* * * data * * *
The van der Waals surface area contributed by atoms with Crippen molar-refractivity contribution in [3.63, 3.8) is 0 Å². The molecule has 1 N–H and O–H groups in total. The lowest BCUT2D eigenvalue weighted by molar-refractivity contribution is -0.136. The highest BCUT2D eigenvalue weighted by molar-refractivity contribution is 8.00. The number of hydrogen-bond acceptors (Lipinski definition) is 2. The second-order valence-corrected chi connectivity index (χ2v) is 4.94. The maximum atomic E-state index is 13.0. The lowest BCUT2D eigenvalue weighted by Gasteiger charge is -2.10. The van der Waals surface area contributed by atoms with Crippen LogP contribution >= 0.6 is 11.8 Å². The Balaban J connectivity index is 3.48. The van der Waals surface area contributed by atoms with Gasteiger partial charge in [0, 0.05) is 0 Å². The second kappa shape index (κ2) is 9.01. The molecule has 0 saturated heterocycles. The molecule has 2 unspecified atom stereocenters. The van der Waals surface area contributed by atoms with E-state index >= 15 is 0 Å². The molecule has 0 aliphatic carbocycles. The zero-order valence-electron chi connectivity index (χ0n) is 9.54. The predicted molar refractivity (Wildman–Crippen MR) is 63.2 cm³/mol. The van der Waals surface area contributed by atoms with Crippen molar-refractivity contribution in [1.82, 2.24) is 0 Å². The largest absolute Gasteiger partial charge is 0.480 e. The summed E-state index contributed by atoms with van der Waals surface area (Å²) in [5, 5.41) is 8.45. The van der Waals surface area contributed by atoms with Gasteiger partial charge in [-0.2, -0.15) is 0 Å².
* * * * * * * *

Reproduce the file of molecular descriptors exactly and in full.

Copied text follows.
The van der Waals surface area contributed by atoms with Crippen molar-refractivity contribution in [3.63, 3.8) is 0 Å². The molecule has 1 N–H and O–H groups in total. The lowest BCUT2D eigenvalue weighted by molar-refractivity contribution is -0.136. The highest BCUT2D eigenvalue weighted by molar-refractivity contribution is 8.00. The number of hydrogen-bond acceptors (Lipinski definition) is 2. The second-order valence-corrected chi connectivity index (χ2v) is 4.94. The maximum atomic E-state index is 13.0. The lowest BCUT2D eigenvalue weighted by Gasteiger charge is -2.10. The van der Waals surface area contributed by atoms with Crippen LogP contribution >= 0.6 is 11.8 Å². The Balaban J connectivity index is 3.48. The van der Waals surface area contributed by atoms with Gasteiger partial charge in [0, 0.05) is 0 Å². The second kappa shape index (κ2) is 9.01. The molecule has 0 saturated heterocycles. The molecule has 2 unspecified atom stereocenters. The van der Waals surface area contributed by atoms with E-state index >= 15 is 0 Å². The molecule has 0 aliphatic carbocycles. The zero-order valence-electron chi connectivity index (χ0n) is 9.54. The predicted molar refractivity (Wildman–Crippen MR) is 63.2 cm³/mol. The van der Waals surface area contributed by atoms with Crippen molar-refractivity contribution in [1.82, 2.24) is 0 Å². The largest absolute Gasteiger partial charge is 0.480 e. The summed E-state index contributed by atoms with van der Waals surface area (Å²) in [5, 5.41) is 8.45. The van der Waals surface area contributed by atoms with Gasteiger partial charge in [-0.2, -0.15) is 0 Å².